EGU24-20817, updated on 11 Mar 2024
EGU General Assembly 2024
© Author(s) 2024. This work is distributed under
the Creative Commons Attribution 4.0 License.

Assessment of pollutant load in Tharsis mine (Huelva, Spain): A study of evaporitic salts using UAS-Based Hyperspectral

Raul Moreno Gonzalez1, Luis Barbero2, Andrea Celeste Curcio3, Rafael León4, and Jonatan Romero5
Raul Moreno Gonzalez et al.
  • 1Cadiz, Earth science department, Spain (
  • 2Cadiz, Earth science department, Spain (
  • 3Cadiz, Biology deparment, Spain (
  • 4Huelva, Earth science department, Spain (
  • 5Huelva, Earth science deparment, Spain (

One of the major environmental problems caused by mining operations is water pollution. In sulfide mining, pyrite is exposed to atmospheric conditions causing oxidize and release acidity and metals. The water transports these contaminants, producing a leachate known as Acid Mine Drainage (AMD). The Iberian Pyritic Belt (IBP), which belongs the province of Huelva, is very rich in massive sulfide deposits that are mainly composed of pyrite. Mining activity has left numerous abandoned mines with enormous amounts of waste rich in sulfides, including Tharsis mines. Numerous acid leachates emerge from the waste from the Tharsis mines, which have not been active since 2001, and drain to rivers of the area. In the dry season, pollutants precipitate in the form of soluble evaporitic salts that are redissolved with the first important rains of autumn. This redissolution of salts generates a pH decrease and the release of high amounts of contaminants such as Fe, Al, Zn, Mn, As, SO4, Cu, Ni, etc. Remote sensors provide a cost-effective, consistent and accurate approach to monitoring mining pollution. Multispectral and hyperspectral sensors have been widely used due to the distinctive spectral absorption characteristics of minerals. The emerging use of unmanned aerial systems (UAS), such as multicopters coupled with hyperspectral sensors, has become a tool for collecting data at a higher spatial resolution than most aircraft and satellites, resulting in greater accuracy.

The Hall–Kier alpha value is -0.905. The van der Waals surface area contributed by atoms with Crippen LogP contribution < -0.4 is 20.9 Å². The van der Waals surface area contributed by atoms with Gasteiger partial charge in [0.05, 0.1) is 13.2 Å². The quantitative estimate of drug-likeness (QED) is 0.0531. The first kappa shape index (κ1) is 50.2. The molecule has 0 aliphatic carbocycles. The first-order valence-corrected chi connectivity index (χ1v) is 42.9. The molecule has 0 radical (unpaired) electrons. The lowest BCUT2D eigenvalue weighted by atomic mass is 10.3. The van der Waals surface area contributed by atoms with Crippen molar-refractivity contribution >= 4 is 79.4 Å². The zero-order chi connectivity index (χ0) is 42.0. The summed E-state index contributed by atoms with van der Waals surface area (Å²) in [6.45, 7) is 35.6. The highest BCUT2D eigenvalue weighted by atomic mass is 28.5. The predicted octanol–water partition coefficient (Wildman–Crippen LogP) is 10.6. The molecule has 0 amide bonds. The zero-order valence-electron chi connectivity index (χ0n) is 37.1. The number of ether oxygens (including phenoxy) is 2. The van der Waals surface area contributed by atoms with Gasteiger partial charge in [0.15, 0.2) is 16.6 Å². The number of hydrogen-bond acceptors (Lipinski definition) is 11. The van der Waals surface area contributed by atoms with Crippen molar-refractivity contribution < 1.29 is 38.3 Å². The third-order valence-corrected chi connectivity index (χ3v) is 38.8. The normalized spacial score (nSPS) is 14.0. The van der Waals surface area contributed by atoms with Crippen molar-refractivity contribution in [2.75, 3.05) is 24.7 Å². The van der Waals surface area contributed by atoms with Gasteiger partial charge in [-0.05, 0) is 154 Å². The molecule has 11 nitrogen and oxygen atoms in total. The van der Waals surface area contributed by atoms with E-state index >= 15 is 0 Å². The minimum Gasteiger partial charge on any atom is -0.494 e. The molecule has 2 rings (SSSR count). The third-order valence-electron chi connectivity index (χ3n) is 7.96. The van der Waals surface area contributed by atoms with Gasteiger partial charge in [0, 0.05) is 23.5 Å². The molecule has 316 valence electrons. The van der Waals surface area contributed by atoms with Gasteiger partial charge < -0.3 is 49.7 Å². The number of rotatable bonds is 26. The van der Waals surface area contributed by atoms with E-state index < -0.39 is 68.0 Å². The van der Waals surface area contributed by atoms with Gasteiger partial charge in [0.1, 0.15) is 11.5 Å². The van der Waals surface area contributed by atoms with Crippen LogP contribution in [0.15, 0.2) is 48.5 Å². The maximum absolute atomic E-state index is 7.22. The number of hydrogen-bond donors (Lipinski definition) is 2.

To obtain the aerial images, a DJI Matrice 600 Pro octacopter UAS was used with a Headwall Hyperspectral (HS) Coaligned VNIR-SWIR sensor with visible and near infrared range (VNIR; 400-1000 nm) and shortwave infrared range (SWIR; 900-2500 nm) and equipped with a LiDAR to quickly obtain an DSM for georeferencing of the hypercubes. The data obtained have been preprocessed to obtain an orthomosaic with the VNIR and SWIR spectra. The data are processed with ENVI v 5.3.6 and QGIS v 3.26.3 software. Wavelengths from 2001 nm to 2450 nm are selected to identify the minerals that are present in the study area, resulting in an orthomosaic with 76 exploitable bands. MNF and PPI techniques are applied to this orthomosaic to obtain the spectral signatures of the study area. These spectral signatures are compared to the USGS mineral library to identify the minerals present. In this way, 8 minerals are identified: hematite, goethite, jarosite, epsomite, copiapite, illite, clinochlore and chlorite + muscovite. Afterwards, the pixels in the study area are classified and the location of the minerals is obtained. Jarosite, epsomite and copiapite are the most abundant minerals and mainly present in the surroundings of waste leachates. The first rains after summer, evaporitic salts and Fe oxides, hydroxides and hydrosulfates are redissolve and cause a considerable polluting load increase. The surface area occupied by these minerals is 3,861 m2, which represents a high load of pollutants that reach the rivers in the area.

How to cite: Moreno Gonzalez, R., Barbero, L., Curcio, A. C., León, R., and Romero, J.: Assessment of pollutant load in Tharsis mine (Huelva, Spain): A study of evaporitic salts using UAS-Based Hyperspectral, EGU General Assembly 2024, Vienna, Austria, 14–19 Apr 2024, EGU24-20817,, 2024.